I was reminded of this situation as I looked through our retweets. Apparantly, our followers like tweets about Powers of Attorney. So, I decided to come up with some real stories about Power of Attorney signings that can inform and inspire notaries everywhere.
It happened many years ago. I remember many of the details. I went to someone’s home to notarize a Power of Attorney for banking. They had a fancy Attorney draw up the document and it looked very professional. Please note: non-Attorney notaries are probably NOT ALLOWED to draft up Power of Attorney documents or other legal documents in most if not all states. I had notarized many types of Power of Attorney documents in the past. Durable Powers of Attorney, Health Care Powers of Attorney, Living Wills, Limited Powers of Attorney, Correction Agreement Power of Attorney, and many others too. Yes, a Living Will is a form of Power of Attorney where it gives someone authority to make medical and other decisions for the principal should they become incapacitated.
In any case, I notarized this Power of Attorney, and the client took it to his bank, and it was rejected. But, why? Nothing was wrong with the document or the notarization. So, what was it? The bank had THEIR OWN form of Power of Attorney. We learned the hard way. After spending hundreds on an Attorney and $50 on me, he now knew what to do. So, I had to meet the client at the bank. I forget which bank it was. One of the big ones. Perhaps Bank of America, Chase, or some other big name. They had a form on card stock that had a carbon copy. There was no room to put my stamp. It was idiotic. They wanted the stamp on the form itself and no Acknowledgment Certificates stapled on. So, I filled out the Acknowledgment wording and notarized the form. Voila — acceptable.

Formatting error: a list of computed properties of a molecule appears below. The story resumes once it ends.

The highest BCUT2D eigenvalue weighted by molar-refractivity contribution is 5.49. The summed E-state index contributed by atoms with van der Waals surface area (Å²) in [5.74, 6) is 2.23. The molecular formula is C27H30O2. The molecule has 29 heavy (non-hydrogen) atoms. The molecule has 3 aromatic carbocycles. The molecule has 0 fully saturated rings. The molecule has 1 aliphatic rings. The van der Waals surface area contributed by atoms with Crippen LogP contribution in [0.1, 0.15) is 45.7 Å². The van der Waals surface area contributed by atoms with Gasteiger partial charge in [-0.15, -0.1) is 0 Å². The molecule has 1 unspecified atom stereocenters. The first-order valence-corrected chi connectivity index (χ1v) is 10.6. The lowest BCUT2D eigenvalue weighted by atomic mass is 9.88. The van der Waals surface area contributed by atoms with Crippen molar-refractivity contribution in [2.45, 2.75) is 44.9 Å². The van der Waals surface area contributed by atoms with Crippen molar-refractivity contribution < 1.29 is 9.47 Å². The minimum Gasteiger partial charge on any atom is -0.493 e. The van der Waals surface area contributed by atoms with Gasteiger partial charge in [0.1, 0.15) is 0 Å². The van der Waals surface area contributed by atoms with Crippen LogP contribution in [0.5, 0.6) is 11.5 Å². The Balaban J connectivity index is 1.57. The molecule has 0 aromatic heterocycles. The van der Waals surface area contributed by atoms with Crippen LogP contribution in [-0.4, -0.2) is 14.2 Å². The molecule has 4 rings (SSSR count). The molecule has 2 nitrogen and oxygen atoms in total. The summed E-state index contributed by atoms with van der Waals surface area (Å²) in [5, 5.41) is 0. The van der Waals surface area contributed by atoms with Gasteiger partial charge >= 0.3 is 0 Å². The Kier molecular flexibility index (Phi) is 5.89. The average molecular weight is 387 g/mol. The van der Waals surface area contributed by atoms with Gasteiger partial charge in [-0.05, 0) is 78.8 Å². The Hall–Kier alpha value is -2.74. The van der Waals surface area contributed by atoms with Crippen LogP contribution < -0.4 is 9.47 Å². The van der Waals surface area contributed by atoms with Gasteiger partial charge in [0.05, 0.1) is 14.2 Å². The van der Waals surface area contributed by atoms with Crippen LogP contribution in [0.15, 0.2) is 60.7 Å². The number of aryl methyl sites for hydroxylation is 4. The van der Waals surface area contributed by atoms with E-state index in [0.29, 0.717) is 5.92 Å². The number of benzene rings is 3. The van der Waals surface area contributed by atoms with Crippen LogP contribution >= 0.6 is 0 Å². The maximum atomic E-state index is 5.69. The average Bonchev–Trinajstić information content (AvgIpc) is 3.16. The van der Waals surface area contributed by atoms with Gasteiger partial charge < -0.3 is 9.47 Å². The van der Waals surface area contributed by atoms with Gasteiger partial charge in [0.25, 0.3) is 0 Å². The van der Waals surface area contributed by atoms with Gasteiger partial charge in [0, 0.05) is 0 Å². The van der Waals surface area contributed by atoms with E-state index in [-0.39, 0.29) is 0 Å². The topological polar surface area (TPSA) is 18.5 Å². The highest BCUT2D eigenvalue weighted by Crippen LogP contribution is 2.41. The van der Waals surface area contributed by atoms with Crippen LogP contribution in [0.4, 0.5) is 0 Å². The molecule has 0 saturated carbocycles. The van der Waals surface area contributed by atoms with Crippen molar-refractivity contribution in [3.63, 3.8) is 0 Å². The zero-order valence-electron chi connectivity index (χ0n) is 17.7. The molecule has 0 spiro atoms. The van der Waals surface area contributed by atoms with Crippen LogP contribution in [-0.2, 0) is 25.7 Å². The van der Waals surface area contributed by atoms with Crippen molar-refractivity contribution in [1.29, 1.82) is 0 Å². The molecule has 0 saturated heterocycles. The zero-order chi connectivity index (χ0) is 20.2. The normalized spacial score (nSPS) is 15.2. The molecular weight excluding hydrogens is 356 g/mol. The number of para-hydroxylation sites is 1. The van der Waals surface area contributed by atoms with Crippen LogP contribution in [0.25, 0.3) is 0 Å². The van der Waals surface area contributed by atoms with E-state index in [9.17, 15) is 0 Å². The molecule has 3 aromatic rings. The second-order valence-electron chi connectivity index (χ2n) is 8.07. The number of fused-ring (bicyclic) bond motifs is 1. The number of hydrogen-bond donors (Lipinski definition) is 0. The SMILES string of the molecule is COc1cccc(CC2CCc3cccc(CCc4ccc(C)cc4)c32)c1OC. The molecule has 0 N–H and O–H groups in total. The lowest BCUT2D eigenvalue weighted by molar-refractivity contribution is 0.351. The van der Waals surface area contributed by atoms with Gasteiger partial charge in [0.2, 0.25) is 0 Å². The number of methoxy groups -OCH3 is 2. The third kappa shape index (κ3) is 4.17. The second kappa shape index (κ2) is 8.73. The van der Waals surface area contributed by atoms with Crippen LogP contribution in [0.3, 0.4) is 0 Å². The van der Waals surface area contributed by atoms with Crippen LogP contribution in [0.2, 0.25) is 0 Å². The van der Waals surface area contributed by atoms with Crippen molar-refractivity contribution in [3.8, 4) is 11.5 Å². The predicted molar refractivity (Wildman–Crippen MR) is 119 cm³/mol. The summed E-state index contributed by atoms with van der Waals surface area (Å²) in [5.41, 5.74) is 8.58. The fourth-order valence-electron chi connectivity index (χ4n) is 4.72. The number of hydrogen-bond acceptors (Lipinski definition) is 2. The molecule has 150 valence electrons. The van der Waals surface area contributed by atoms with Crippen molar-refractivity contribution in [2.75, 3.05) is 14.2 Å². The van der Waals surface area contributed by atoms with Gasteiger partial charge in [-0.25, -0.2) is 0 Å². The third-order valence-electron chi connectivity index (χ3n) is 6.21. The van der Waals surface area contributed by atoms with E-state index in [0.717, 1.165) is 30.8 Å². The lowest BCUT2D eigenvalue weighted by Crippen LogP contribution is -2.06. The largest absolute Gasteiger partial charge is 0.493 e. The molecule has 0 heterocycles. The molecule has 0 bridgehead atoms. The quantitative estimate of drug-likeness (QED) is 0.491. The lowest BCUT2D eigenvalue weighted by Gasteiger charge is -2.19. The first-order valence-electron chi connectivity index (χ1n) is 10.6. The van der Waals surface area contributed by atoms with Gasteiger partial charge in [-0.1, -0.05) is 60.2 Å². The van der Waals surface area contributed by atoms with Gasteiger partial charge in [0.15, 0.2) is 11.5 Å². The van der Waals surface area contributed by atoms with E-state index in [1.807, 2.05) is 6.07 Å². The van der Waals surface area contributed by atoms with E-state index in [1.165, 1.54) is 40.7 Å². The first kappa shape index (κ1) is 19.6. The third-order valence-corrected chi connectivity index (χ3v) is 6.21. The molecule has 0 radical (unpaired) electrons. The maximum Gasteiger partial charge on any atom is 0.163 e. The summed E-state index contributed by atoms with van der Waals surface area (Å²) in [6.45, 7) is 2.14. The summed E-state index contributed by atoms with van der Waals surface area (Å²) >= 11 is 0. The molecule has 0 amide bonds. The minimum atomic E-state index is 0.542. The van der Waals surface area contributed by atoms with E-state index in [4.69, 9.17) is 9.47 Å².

So, the lesson for today is — what the law says is acceptable is very different than what the document custodian (the person receiving and keeping or holding onto the document) might see as acceptable. Sending notarized documents to China, the stamp has to be on the document, but try explaining to them that the California Notary Verbiage needs to be on the document too if they want their stamp. Good luck. Warn your clients of the fact that their bank might not accept the Power of Attorney. The moral of the story is to ask the document custodian what type of power of attorney THEY want.
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